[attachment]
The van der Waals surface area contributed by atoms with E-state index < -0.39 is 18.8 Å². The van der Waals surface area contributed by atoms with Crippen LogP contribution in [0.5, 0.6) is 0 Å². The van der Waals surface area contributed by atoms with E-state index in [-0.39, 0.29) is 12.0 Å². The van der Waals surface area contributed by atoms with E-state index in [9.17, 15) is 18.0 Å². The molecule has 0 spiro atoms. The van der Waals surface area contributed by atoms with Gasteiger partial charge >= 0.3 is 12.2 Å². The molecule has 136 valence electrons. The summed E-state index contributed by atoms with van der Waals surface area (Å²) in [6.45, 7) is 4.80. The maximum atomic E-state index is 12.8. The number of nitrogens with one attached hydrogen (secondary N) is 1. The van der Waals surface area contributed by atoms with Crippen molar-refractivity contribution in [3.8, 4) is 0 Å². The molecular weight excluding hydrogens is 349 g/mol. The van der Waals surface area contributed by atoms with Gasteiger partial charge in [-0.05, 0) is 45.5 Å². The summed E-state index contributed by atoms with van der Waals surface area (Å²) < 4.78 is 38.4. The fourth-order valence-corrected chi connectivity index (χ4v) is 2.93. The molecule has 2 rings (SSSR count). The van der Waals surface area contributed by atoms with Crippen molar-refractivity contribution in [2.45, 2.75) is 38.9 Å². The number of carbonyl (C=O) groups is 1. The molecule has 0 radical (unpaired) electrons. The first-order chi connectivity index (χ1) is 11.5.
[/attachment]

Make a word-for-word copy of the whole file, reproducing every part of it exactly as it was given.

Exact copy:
The van der Waals surface area contributed by atoms with E-state index < -0.39 is 18.8 Å². The van der Waals surface area contributed by atoms with Crippen LogP contribution in [0.5, 0.6) is 0 Å². The van der Waals surface area contributed by atoms with E-state index in [-0.39, 0.29) is 12.0 Å². The van der Waals surface area contributed by atoms with E-state index in [9.17, 15) is 18.0 Å². The molecule has 0 spiro atoms. The van der Waals surface area contributed by atoms with Gasteiger partial charge >= 0.3 is 12.2 Å². The molecule has 136 valence electrons. The summed E-state index contributed by atoms with van der Waals surface area (Å²) in [6.45, 7) is 4.80. The maximum atomic E-state index is 12.8. The number of nitrogens with one attached hydrogen (secondary N) is 1. The van der Waals surface area contributed by atoms with Crippen molar-refractivity contribution in [3.8, 4) is 0 Å². The molecular weight excluding hydrogens is 349 g/mol. The van der Waals surface area contributed by atoms with Gasteiger partial charge in [-0.05, 0) is 45.5 Å². The summed E-state index contributed by atoms with van der Waals surface area (Å²) < 4.78 is 38.4. The fourth-order valence-corrected chi connectivity index (χ4v) is 2.93. The molecule has 2 rings (SSSR count). The van der Waals surface area contributed by atoms with Crippen molar-refractivity contribution in [2.45, 2.75) is 38.9 Å². The number of carbonyl (C=O) groups is 1. The molecule has 0 radical (unpaired) electrons. The first-order chi connectivity index (χ1) is 11.5.